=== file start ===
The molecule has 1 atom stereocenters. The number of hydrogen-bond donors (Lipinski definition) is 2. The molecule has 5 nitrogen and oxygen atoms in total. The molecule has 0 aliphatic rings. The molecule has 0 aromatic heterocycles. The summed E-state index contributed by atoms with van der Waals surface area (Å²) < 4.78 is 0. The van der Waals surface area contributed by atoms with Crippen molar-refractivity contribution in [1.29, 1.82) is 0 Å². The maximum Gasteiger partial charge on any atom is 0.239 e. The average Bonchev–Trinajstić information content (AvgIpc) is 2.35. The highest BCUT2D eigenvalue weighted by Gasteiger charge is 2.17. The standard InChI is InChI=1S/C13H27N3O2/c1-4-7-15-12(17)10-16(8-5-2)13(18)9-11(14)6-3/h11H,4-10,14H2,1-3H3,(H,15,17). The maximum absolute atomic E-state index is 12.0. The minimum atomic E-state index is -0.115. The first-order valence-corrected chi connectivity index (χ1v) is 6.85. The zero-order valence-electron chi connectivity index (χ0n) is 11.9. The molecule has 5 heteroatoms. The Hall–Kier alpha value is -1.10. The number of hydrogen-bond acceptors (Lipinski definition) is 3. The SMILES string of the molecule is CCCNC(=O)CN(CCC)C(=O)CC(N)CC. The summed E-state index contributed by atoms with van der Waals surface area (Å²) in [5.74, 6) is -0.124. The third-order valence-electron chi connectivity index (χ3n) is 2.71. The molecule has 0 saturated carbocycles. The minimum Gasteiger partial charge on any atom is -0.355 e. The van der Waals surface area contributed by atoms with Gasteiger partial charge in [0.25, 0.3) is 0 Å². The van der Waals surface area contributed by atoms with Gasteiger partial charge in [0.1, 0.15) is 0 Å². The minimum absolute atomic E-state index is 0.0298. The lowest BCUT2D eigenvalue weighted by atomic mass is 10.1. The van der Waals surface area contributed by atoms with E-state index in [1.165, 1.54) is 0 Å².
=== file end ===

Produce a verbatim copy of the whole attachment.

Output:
The molecule has 1 atom stereocenters. The number of hydrogen-bond donors (Lipinski definition) is 2. The molecule has 5 nitrogen and oxygen atoms in total. The molecule has 0 aliphatic rings. The molecule has 0 aromatic heterocycles. The summed E-state index contributed by atoms with van der Waals surface area (Å²) < 4.78 is 0. The van der Waals surface area contributed by atoms with Crippen molar-refractivity contribution in [1.29, 1.82) is 0 Å². The maximum Gasteiger partial charge on any atom is 0.239 e. The average Bonchev–Trinajstić information content (AvgIpc) is 2.35. The highest BCUT2D eigenvalue weighted by Gasteiger charge is 2.17. The standard InChI is InChI=1S/C13H27N3O2/c1-4-7-15-12(17)10-16(8-5-2)13(18)9-11(14)6-3/h11H,4-10,14H2,1-3H3,(H,15,17). The maximum absolute atomic E-state index is 12.0. The minimum atomic E-state index is -0.115. The first-order valence-corrected chi connectivity index (χ1v) is 6.85. The zero-order valence-electron chi connectivity index (χ0n) is 11.9. The molecule has 5 heteroatoms. The Hall–Kier alpha value is -1.10. The number of hydrogen-bond acceptors (Lipinski definition) is 3. The SMILES string of the molecule is CCCNC(=O)CN(CCC)C(=O)CC(N)CC. The summed E-state index contributed by atoms with van der Waals surface area (Å²) in [5.74, 6) is -0.124. The third-order valence-electron chi connectivity index (χ3n) is 2.71. The molecule has 0 saturated carbocycles. The minimum Gasteiger partial charge on any atom is -0.355 e. The van der Waals surface area contributed by atoms with Gasteiger partial charge in [0.25, 0.3) is 0 Å². The van der Waals surface area contributed by atoms with Gasteiger partial charge in [0.1, 0.15) is 0 Å². The minimum absolute atomic E-state index is 0.0298. The lowest BCUT2D eigenvalue weighted by atomic mass is 10.1. The van der Waals surface area contributed by atoms with E-state index in [1.165, 1.54) is 0 Å².